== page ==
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Norfolk Facts

Norfolk has 659 medieval churches - the highest concentration in the world. Of these, 125 have round towers - more than any other county in the UK. (Suffolk has 42, Essex 7, Sussex 3, Cambridgeshire 2 and Berkshire 2.)
At 160 ft, the tower of St. Peter and St. Paul's church in Cromer is the highest in the county. St. Giles' church tower is the highest in Norwich at 120ft.
The Norfolk coastline stretches for nearly 100 miles - from Hopton on Sea to the Wash.
The highest point in Norfolk is Beacon Hill near West Runton - standing at  338 ft above sea level.
The second highest point in Norfolk is Piggs' Graves crossroad at Swanton Novers which is 331 ft above sea level.
Lord Nelson was born at the rectory at Burnham Thorpe on 29th September, 1758.
The name 'Norfolk' derives from the Anglo-Saxon for the place of the North folk. ('Suffolk' being the place of the South folk.)
Howard Carter - the archaeologist who discovered the tomb of Tutankhamen - grew up in Swaffham.
The Norfolk Broads are not a natural phenomenon, but are the result of flooded peat workings.
There are 41 broads in Norfolk. The largest is Hickling which covers 141 hectares and the second largest is Barton. Horsey Mere is the only broad to be called a mere.
Thetford Forest is the largest lowland forest in Britain - covering an area of 80 square miles; it was first established in 1922.
Thomas Paine - author of The Rights of Man - was born in Thetford in 1737.
Norfolk is the fifth largest county in England.
Norfolk is the driest county in the UK.
Norwich is the most easterly city in the UK.
The largest village green in the county is at Old Buckenham.
At only five miles in length, the Thurne is Norfolk's shortest river.
In 1990 the bones of an early elephant were discovered in the cliffs at West Runton; the animal would have been 4 metres tall at the shoulder.
Norfolk has more than 150 deserted medieval villages - more than almost any other county. Nearly 30 of these are located in the Brecklands where the soil is light and sandy.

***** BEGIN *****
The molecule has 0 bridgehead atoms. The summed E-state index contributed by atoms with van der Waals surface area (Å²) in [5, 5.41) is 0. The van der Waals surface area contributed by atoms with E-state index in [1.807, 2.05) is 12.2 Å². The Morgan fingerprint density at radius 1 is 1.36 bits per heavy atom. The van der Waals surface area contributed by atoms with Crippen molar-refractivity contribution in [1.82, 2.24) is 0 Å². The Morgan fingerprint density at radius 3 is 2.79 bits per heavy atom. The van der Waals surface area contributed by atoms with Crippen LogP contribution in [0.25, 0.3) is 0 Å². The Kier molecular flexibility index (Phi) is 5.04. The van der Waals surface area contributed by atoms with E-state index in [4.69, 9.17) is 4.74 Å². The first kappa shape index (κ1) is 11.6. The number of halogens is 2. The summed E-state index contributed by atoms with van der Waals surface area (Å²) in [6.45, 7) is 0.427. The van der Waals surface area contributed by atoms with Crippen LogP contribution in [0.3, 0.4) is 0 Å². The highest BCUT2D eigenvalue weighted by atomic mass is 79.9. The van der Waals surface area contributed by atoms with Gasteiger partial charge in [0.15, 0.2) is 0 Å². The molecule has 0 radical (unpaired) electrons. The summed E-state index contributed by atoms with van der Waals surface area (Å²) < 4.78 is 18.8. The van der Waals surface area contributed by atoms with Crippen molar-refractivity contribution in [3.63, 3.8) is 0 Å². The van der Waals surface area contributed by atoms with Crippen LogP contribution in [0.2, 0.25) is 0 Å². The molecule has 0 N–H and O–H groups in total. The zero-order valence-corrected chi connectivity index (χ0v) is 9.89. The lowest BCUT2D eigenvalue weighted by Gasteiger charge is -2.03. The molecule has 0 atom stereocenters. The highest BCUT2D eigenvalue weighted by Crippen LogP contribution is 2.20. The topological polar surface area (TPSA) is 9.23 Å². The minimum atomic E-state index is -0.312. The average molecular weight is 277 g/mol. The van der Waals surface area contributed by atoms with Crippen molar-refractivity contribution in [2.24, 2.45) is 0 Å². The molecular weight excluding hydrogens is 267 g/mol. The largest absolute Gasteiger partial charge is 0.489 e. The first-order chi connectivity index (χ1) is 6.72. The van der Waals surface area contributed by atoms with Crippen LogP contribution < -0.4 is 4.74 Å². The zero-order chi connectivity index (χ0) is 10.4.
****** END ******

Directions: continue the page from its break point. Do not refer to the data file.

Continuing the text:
St. Helen's Church at Ranworth is known as the 'Cathedral of the Broads'.
At 23,000 sq ft, St. Nicholas' Church in Great Yarmouth is the largest parish church in the country
St. Michael the Archangel Church at Booton (near Reepham) is known as the 'Cathedral of the Fields'. It was designed by the Rev Whitwell Elwin who was a descendant of Pocachontas.
The market town of Reepham appears to have two churches - but one belongs to the parish of Whitwell. They are joined together by a passage way from the chancel at Whitwell to the nave at Reepham.
There are two place names in Norfolk beginning with 'Q' : Quidenham (10 miles NW of Thetford) and Quarles (4 miles SW of Wells).
There are two place names in Norfolk with only three letters: Oby (10 NW of Yarmouth) and Hoe ( 2 miles N of Dereham).
STANTA (The Stanford Training Area) in the Brecklands was created during WW2 by evacuating five villages: Stanford, West Tofts, Buckenham Tofts, Lynford and Tottington.
Norfolk was largely unaffected by the industrial revolution.
Robert Hales (1820-1863) - the 'Norfolk Giant' - is buried in West Somerton churchyard; he grew to the height of 7ft 6in.
Dragon Hall, in King Street in Norwich, is the only medieval merchant's trading hall known to have survived in western Europe.
Coypus were finally exterminated in the Norfolk Broads in 1989.
The Cromer-Holt ridge is the terminal moraine of a glacier.
Norfolk is underlain by a bedrock of chalk. On top of this -  earth, sand and gravel from retreating ice sheets were deposited.
The University of East Anglia (UEA) was opened in 1963 at Earlham - on the outskirts of Norwich.
The ancestors of President Abraham Lincoln came from Swanton Morley and Hingham.
On The Ball City - Norwich City Football club's song - is probably the oldest football chant still being sung in the UK today.
Norwich City Football club's mascot - the canary - was first brought to the city by Flemish weavers or 'Strangers' as they were known locally.
The spire of Norwich Cathedral is 315ft high - second only to that of Salisbury. The Caen stone, which was used to build the Cathedral, was brought to Norwich from Normandy.
The built-up churchyard of St. George's in Tombland in Norwich is estimated to hold up to 10,000 dead bodies.
The Domesday book shows that during the 11th century - Norfolk was one of the most heavily populated counties. This remained the case until 1600.
From c.1350 to c.1750 the wool/weaving trade was the most important economic activity (not including agriculture) in the county. However, with the advent of the industrial revolution, the focus of this work shifted to Yorkshire and Lancashire.
Revelations of Divine Love - written by Julian of Norwich (c.1342- after 1416) - was the first book to be written by a woman.
The Adam and Eve pub in Bishopgate is the oldest in Norwich and was built in 1249 as a brewhouse for workers building the Cathedral.
Elm Hill - the most famous street in Norwich - was only saved from demolition by the casting vote of the Lord Mayor in 1924.
In 1963 The Beatles played a gig at the Grosvenor Rooms on Prince of Wales Road, Norwich. In 1967 Jimi Hendrix played at the Orford Cellar (Norwich) and in 1989 Nirvana played at Norwich Arts Centre.
St. Peter Mancroft's Church - which overlooks Norwich market - is the largest church in the city and is often mistaken for the cathedral.
At 365 feet, the balcony of Norwich City Hall is the longest in the UK.




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